South Asia: Tsunami one year on - Survivors
Simeulue, Indonesia - Sarfiandi sits in the doorway of the temporary shelter that protects his family. The 40-year-old lives with his wife and daughters in this small house that he recently built on a new plot of land, while he works on the construction of a permanent house designed by CARE.
Sarfiandi's family is one of seventy who have moved to a new site further inland from their previous coastal village of Latiung on Simeulue Island, after the tsunami and then a second major earthquake in March destroyed their homes.
'The quake was so violent that we could not stand,' Sarfiandi remembers. 'It took some time to get everyone out and then the next time I went down to the village I found out that my house had completely collapsed. I felt relieved that all my family members were still alive.'
CARE responded immediately to the urgent needs of the population after each disaster, distributing food and other essential items.
'I learned from my neighbours that there was going to be a meeting with CARE,' says Sarfiandi. 'I went to this meeting and we discussed a new site that had been found inland, on which houses would be constructed for the people of Latiung.'
Following consultations with the village members and the purchase of the land, families were very quick to move into the cleared zones and set up temporary shelters so they could make a start on their new houses and gardens.
'We received seeds and tools from CARE as soon as we arrived here and I prepared the land behind my house. For the last two weeks I have been harvesting so many eggplants,' says Sarfiandi, happily walking around his small home garden.
Kumara lost his home and family business in the tsunami. CARE is in the process of constructing a new home for his family in a community in southern Sri Lanka that will include parks, public buildings and shops. Kumara, 46, recalls what it was like to experience the deadly tsunami on December 26 and his impressions of the recovery progress.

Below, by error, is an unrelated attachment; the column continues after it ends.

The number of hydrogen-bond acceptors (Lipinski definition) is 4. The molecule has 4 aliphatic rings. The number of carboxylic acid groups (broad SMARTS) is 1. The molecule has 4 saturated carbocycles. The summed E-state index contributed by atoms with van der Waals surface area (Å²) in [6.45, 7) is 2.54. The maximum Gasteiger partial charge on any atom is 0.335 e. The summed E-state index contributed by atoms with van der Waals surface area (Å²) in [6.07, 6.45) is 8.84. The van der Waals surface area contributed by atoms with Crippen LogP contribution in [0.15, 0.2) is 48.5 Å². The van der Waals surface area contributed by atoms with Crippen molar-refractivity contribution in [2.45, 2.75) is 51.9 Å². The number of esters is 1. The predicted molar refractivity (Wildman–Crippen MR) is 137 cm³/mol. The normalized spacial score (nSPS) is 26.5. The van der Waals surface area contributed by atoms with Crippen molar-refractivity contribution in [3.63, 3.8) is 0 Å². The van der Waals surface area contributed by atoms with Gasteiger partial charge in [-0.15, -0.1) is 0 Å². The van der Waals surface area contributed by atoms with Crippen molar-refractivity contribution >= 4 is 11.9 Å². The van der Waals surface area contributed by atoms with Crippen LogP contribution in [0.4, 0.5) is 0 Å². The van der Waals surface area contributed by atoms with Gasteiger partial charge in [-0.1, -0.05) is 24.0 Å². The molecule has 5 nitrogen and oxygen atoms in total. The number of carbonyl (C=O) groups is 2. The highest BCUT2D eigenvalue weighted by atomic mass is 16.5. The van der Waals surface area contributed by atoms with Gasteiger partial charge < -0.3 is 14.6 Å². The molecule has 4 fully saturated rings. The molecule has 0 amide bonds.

'That day we opened the shop, that day was a holiday. We were watching the TV. One of my younger sons said, "Mother, there's a big noise from the sea." We'd never heard a sound like that. It was very huge, you can not imagine that time. It was a very bad feeling, very sad. We saw that people were running... That time, we had no hope. Then suddenly the CARE people came and gave us hope by helping to build a house. I told my wife, "Look, we're going to get the house". And she said, "Nice, very nice", and we built our hopes further, and we thought, "We have a life". I'm very happy about this house. Very good construction.'
Asked if he thought he would have a house by now, Kumara responds, 'No, it may take a long time to build this house, but we can wait. I like this plan - the structure is very strong. We are not in a hurry to get a bad house, cheap house. We need a good house, a quality house. This house is going to be a home, a good home. Me and my three kids and my wife, we love this house.'
Water and sanitation unite a community
Indra Nagar is a small fishing village on the shore of the Bay of Bengal. It was devastated by the Boxing Day tsunami. The wells and hand pumps, which provided the village with clean water, were filled with salt-water.